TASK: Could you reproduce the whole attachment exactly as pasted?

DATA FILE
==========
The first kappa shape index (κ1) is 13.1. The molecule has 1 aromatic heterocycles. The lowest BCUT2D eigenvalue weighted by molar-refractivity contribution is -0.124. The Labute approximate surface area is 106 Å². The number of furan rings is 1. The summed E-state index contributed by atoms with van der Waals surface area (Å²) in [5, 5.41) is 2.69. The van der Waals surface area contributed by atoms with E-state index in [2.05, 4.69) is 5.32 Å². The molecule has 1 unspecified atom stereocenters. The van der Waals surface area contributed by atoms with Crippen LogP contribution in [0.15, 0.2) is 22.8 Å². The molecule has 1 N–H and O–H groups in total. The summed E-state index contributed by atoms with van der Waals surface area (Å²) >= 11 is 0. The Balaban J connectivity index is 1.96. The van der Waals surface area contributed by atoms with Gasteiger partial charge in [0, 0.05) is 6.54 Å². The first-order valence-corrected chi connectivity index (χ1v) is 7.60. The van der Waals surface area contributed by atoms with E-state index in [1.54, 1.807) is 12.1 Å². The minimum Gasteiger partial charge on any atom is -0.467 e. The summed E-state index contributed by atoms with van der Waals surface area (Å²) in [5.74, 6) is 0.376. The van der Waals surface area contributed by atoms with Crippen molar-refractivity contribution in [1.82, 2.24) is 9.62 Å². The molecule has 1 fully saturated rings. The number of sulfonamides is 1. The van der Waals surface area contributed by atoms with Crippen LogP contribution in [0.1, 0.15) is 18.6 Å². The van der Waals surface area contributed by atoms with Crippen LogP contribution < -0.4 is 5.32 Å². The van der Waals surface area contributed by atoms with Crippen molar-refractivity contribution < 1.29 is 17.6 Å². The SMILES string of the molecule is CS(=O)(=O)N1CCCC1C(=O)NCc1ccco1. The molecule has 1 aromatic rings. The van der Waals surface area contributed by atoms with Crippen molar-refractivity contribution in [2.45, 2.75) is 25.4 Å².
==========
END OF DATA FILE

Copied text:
The first kappa shape index (κ1) is 13.1. The molecule has 1 aromatic heterocycles. The lowest BCUT2D eigenvalue weighted by molar-refractivity contribution is -0.124. The Labute approximate surface area is 106 Å². The number of furan rings is 1. The summed E-state index contributed by atoms with van der Waals surface area (Å²) in [5, 5.41) is 2.69. The van der Waals surface area contributed by atoms with E-state index in [2.05, 4.69) is 5.32 Å². The molecule has 1 unspecified atom stereocenters. The van der Waals surface area contributed by atoms with Crippen LogP contribution in [0.15, 0.2) is 22.8 Å². The molecule has 1 N–H and O–H groups in total. The summed E-state index contributed by atoms with van der Waals surface area (Å²) >= 11 is 0. The Balaban J connectivity index is 1.96. The van der Waals surface area contributed by atoms with Gasteiger partial charge in [0, 0.05) is 6.54 Å². The first-order valence-corrected chi connectivity index (χ1v) is 7.60. The van der Waals surface area contributed by atoms with E-state index in [1.54, 1.807) is 12.1 Å². The minimum Gasteiger partial charge on any atom is -0.467 e. The summed E-state index contributed by atoms with van der Waals surface area (Å²) in [5.74, 6) is 0.376. The van der Waals surface area contributed by atoms with Crippen molar-refractivity contribution in [1.82, 2.24) is 9.62 Å². The molecule has 1 fully saturated rings. The number of sulfonamides is 1. The van der Waals surface area contributed by atoms with Crippen LogP contribution in [0.1, 0.15) is 18.6 Å². The van der Waals surface area contributed by atoms with Crippen LogP contribution < -0.4 is 5.32 Å². The van der Waals surface area contributed by atoms with Crippen molar-refractivity contribution < 1.29 is 17.6 Å². The SMILES string of the molecule is CS(=O)(=O)N1CCCC1C(=O)NCc1ccco1. The molecule has 1 aromatic rings. The van der Waals surface area contributed by atoms with Crippen molar-refractivity contribution in [2.45, 2.75) is 25.4 Å².